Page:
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Page 21

The HOW TO Guide of Listing Presentations
Instructor: John Henderson

0:23 Minutes

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Module 2 Lesson 3 – The Answer


The goal of The Answer is to inform your client and establish agreement between you.


Your clients called you for a reason. Answer their main questions first. Clients think they only have 2 questions for you:


How much am I going to make?

What are you going to do for me? 


Answering questions and removing objections along the way will clear the path to getting a “yes” to listing. As a professional, you are going to answer these questions and a few more before they are even asked. That will help clients clear their thoughts so they can focus on what you have to say.

Before pulling out any paperwork, have a candid conversation about what they’re really wondering about. Start by answering these questions:


What is the range of value of my home? Never pinpoint an exact value for a property. Market conditions change rapidly and you may have to eat your words later. Our crystal balls are not that perfect. Instead, I bring all the data I can to an appointment including a CMA, RPR, Appreciation Forecaster and Zillow. Then, based on that information and a walking tour of the house, I suggest a reasonable listing price. Test the waters by asking if that number is within the range of what they were expecting.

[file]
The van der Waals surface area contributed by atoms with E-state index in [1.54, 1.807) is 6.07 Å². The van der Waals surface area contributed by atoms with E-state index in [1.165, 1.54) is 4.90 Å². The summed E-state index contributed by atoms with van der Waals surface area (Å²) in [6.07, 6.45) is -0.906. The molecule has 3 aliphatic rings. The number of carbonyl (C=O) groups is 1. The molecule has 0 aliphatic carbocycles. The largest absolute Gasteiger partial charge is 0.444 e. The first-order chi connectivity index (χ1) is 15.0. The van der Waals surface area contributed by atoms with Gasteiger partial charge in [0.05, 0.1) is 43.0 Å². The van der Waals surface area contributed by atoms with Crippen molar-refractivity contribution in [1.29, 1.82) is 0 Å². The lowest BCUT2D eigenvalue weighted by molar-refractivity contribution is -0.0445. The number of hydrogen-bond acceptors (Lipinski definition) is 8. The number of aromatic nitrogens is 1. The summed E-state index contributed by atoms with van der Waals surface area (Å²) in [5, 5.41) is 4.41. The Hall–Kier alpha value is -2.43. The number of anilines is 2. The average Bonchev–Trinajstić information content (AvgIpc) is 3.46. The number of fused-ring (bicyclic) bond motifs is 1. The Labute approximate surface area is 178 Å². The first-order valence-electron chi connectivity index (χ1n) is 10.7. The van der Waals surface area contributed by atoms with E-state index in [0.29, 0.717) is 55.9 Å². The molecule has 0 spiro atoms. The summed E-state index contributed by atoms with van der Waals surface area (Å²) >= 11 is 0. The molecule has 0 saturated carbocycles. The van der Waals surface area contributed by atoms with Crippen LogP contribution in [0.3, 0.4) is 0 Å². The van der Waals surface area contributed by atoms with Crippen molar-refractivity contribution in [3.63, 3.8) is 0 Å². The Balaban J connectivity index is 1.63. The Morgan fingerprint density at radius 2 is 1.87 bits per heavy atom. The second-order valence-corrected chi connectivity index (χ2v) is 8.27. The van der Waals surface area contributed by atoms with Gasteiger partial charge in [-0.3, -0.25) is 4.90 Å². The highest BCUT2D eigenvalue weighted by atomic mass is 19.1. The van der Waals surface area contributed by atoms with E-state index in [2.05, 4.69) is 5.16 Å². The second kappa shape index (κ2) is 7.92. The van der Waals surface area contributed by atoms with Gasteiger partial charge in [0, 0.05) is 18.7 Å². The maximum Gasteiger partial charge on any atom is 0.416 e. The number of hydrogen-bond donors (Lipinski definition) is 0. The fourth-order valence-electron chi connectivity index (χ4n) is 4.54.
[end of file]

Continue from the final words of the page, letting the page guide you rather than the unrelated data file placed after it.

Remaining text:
How are homes selling in this area? Clients need to know what to expect regarding a marketing timeline. Explain what a balanced market feels like (6 months of available inventory) Explain the benefits and drawbacks of the current selling environment and whether it is a buyer’s or seller’s market. Make them aware of the average DOM on your CMA.


What do I need to do to make the house market ready? This is the point where you must address any issue regarding preparing the house to be listed. Divide issues into repair/safety and staging/cleaning concerns. Discuss everything. Hold nothing back. Do it gently. Explain your concerns from a buyer’s perspective.


Be conversational. There will be time later to support your information and start placing documents on the table. Does your client have a reasonable perspective about the valuation, timeframe and effort needed to prepare their house to sell? If they are reasonable and willing to accept your recommendations, move to the next step. If they need more data before agreeing with you, pull out all the valuation information you have. Working with printed information may help clear any questions. 

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